BWW Reviews: Jose Limon Dance Company Still Inspires at Baruch Performing Arts After 67 Years
Jose Limon Dance Foundation, Limon Dance Company, Baruch Performing Arts Center
In 2008, the Jose Limon Dance Foundation was awarded our country's highest honor for artistic excellence, the National Medal of Arts. Rightly so, for this historic company is world renowned for adding bricks and mortar to the foundation of American modern dance. Under the guidance of his mentor, Doris Humphrey, Limon founded the Jose Limon Dance Company in 1946, refining his vision of theatrical modern dance for a post World War II audience that had lived through the great depression and witnessed Europe's devastation. Long after Limon's death, with the pioneering idea that a company can continue without its founder, artistic director Carla Maxwell has safe guarded and preserved his works, giving us the opportunity to see and appreciate them in 2013. I'm glad to report that 67 years later the company is still entertaining, inspiring and respected by a wide range of audiences.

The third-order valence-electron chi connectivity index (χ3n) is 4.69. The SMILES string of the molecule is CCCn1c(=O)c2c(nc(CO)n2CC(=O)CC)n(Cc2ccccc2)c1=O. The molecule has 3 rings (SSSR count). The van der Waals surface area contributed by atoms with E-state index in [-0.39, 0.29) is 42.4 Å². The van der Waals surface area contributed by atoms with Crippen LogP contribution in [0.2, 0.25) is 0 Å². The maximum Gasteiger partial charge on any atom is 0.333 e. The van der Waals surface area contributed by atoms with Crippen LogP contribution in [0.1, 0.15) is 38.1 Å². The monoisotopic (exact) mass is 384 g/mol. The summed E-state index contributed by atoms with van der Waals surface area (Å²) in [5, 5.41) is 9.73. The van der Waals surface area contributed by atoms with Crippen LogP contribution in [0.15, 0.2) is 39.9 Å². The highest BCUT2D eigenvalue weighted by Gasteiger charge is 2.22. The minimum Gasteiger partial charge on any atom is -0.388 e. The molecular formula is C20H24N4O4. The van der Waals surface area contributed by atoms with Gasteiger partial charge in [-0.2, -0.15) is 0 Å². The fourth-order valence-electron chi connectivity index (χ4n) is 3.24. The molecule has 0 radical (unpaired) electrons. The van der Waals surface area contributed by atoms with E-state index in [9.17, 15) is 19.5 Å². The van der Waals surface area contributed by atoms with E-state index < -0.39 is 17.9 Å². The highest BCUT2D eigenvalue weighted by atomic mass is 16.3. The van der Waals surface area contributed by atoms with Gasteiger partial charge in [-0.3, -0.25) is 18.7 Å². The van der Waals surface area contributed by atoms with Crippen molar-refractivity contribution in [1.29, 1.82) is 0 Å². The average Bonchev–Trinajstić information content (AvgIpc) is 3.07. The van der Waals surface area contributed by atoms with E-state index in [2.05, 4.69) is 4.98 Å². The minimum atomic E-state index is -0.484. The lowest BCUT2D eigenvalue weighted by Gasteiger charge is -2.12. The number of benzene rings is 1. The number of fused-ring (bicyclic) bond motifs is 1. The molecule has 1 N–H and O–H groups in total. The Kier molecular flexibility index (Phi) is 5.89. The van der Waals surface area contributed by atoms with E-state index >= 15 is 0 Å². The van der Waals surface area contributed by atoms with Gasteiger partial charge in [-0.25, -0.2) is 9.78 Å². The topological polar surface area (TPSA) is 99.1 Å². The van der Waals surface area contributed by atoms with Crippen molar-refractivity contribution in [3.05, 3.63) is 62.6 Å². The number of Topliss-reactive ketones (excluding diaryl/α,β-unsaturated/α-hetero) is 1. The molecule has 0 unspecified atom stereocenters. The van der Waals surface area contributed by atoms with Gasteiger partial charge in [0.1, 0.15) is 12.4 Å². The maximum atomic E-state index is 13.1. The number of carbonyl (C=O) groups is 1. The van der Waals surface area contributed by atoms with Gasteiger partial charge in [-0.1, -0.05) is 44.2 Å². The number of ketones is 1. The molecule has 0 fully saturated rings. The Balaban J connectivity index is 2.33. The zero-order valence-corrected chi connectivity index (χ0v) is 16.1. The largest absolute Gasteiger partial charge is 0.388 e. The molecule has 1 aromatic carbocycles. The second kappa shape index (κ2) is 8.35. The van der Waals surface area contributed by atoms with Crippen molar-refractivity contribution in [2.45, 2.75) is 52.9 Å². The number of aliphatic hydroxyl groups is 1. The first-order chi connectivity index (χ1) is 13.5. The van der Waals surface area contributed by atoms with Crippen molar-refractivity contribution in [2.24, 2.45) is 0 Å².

Opening the evening was Mazurkas, receiving its first performance in 20 years. The dance, Limon's tribute to the heroic spirit of Poland's people after visiting the country in 1957, was first presented on August 15, 1958, at the Connecticut American Dance Festival. In the upstage corner of the stage, live pianist Vanessa Perez gracefully accompanied the dancers-who would often turn and bow to her before or after she played the piano--with a series of Opus' by Frederic Chopin. Although the movement vocabulary is classic (coming from ballet) and shape oriented, the dancers' actual breath initiates the suspension and release of their bodies, literally circulating chi and flow throughout their highly controlled movements. This breath, along with an aliveness of expression on the dancers' faces, makes Limon's mid twentieth century choreography relevant and gives a sense of timelessness to the work. Without use of sets and props, Mazurkas has a way of weaving in and out of two places: one social, described in court dance formations and style; the other more private, involving solos and duets. We witness these solos and duets as if we were flies on the wall, seen almost through a window and reminding us of personal journeys, either arduous or joyful. I noted and appreciated the simplicity and beauty of the women's cream colored dresses and the men's black pants and white shirts, all of which contributed to the sense of timelessness which this dance so beautifully implies.